Even though they’re for men, there are some gorgeous silk dressing gowns that look a bit oriental!
  • For the first half of the movie, I thought the director had got it wrong and that Betty didn’t have a mental problem, she’s just got a short temper and probably bi-polar but towards the end, she gradually gets worse and I realized that they were only the beginning. So, at first I thought it was going to be crap because she didn’t seem crazy but it does work because there’s a realistic increase in her mental instability.
  • Jean-Hugues Anglade looks like a cross between two of my friends, Ollie and Rufus… its very weird to watch!
  • There’s a very powerful scene towards the end where the madness of Betty is revealed and she’s chopped off parts of her hair and put make-up on like a child. Zorg realises that she’s crazy but goes into serious denial and tries to make him seem crazy by putting food all over his face. My description doesn’t really make it sound powerful but it was.
  • Crap review but whatever. it’s a good film but… don’t watch the director’s cut, its too long. Its not so long that its no longer enjoyable [there’s not really a dull moment] but it is too long.

    70/212

    Kate
    xoxo

    Published in: on March 13, 2010 at 2:53 PM  Comments (2)  
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    Le Samouraï

    I liked this film. Probably won’t ever watch it again but I liked it.

  • Nice first shot which is of a bedroom, the colours are dull yet it still looks rather artistic. This shot is held for quite a while so you get to look around the screen and noticed that its raining, there’s hardly anything in the room, the beds don’t have bed sheets and there is a little bird in a cage. I think the fact that his place isn’t very ‘homey’ or a place anyone would want to live in gives me the immediate impression that he’s the ‘Samouraï’ as hit men don’t like to attach themselves to things. Thank you, Léon: The Professional! Then there’s suddenly dodgy camera work which made me think that the director is trying to distract the ‘Samouraï’ but he doesn’t move.
  • The ‘Samouraï’ casually steals a car with a big set of keys. He’s clearly a professional and everyone watching will want those keys. Its interesting that the director is saying that if you’ve got a set of keys in all different ‘dents’ [or whatever makes key’s ‘unique’] then you’ll always find one that works on any lock! Probably not anymore these days but its still a scary thought!
  • There is a women who we see for about 20 seconds who totally gives it away that it’s the ‘60s with the eye make-up. Very white with big eyelashes and ooo, its just very ‘60s! To be honest, the only things that give it away that it’s the ‘60s is some of the women and the transport. If you just showed a clip of the ‘Samouraï’ in his flat, you wouldn’t of thought it was over 40 years old!
  • For something like the first 15 minutes, the ‘Samouraï’ doesn’t say a word and actually, not a word is spoken at all by anyone. There’s really hardly any speech in this compared to most crime thrillers. It keeps it very interesting though at the audience is constantly wondering what the ‘Samouraï’ is thinking and what he’s going to do next.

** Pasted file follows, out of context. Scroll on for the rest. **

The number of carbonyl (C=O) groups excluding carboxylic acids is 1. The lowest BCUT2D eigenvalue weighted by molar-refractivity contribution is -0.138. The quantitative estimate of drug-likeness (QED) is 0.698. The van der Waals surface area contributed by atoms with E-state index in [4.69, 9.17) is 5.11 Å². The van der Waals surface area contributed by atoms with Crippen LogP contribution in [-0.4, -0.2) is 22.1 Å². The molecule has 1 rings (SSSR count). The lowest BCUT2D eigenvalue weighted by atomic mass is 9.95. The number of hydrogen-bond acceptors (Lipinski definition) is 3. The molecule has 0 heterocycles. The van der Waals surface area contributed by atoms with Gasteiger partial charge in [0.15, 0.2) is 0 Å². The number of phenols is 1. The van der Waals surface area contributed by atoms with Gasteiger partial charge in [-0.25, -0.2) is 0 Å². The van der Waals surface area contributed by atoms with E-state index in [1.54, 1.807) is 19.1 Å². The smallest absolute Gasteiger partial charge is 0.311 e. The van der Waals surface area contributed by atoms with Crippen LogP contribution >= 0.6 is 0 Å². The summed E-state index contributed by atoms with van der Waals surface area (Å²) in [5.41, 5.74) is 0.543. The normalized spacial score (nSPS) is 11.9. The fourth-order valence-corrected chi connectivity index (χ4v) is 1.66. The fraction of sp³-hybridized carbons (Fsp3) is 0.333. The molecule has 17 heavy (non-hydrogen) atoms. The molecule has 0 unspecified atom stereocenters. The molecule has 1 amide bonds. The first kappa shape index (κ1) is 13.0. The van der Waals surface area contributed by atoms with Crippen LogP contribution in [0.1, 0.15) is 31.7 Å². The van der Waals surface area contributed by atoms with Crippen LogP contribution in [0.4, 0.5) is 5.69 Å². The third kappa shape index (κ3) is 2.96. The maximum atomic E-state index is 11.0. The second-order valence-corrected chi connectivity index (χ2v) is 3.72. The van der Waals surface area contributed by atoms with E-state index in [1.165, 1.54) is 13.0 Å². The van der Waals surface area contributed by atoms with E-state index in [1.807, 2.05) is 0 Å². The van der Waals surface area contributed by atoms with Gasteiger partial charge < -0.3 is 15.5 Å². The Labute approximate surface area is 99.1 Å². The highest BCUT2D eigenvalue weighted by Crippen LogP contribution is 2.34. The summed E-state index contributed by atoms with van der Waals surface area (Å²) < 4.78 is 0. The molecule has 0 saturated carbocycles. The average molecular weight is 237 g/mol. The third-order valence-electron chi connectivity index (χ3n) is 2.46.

• When Jeff [our ‘Samouraï’] does the killing then leaves the bar, he doesn’t do it very conspicuously. He’s practically running out, looking shifty, with a trench coat and hat! And the staff were almost like “what? He seriously thinks we can’t see him?!” It would have been quite comical but somehow it didn’t. It just made you go “oh, come on!”.
  • Do French people ever lock their cars?! Ever?!
  • I smiled at one shot where it overlooks all the people the police arrested who are wearing trench coats and hats. Its loads more than you’d think!
    I’m sorry but the little 8 year old in me chuckled at one of the characters being called ‘Wiener’.
  • I thought that the alibis Jeff set up were very good and very well planned out. To be honest, it was actually a little unbelievable that the police were like ‘it’s a fake alibi’.
  • There’s a sad scene where Jeff is wrapping up his wound by himself. It just shows how alone his job has made him. He doesn’t ask for pity at all, its not shot like that, you just happen to watch and feel the aloneness.
  • I was very impressed by the pianist who is clearly a professional or a incredibly good hand-actress! Her hands have a complete mind of their own as her eyes [and brain, probably] are totally on Jeff. Its actually quite a beautiful scene.
  • The police try to bug his flat and record his talks but there’s no point! He hardly talks!
  • I quite liked the police’s technique of having people everywhere, following Jeff and flicking the switch on their bracelets so that a light goes off in the police station to say where Jeff is. I didn’t quite believe how Jeff got away but whatever. I’m to tired to argue, lol. Also, didn’t like that all the train platforms were empty but the trains themselves had quite a few people on them. Sorry, I think that’s just me being picky now.
  • There’s a few more notes but I’m tired and I’ve got to get up early tomorrow to do volunteering work so I can get a free ticket to Disneyland because I’m still 6 on the inside!

    “There is no greater solitude than that of the Samurai, unless it is that of the tiger in the jungle… perhaps…”

    46/212

    Kate
    xoxo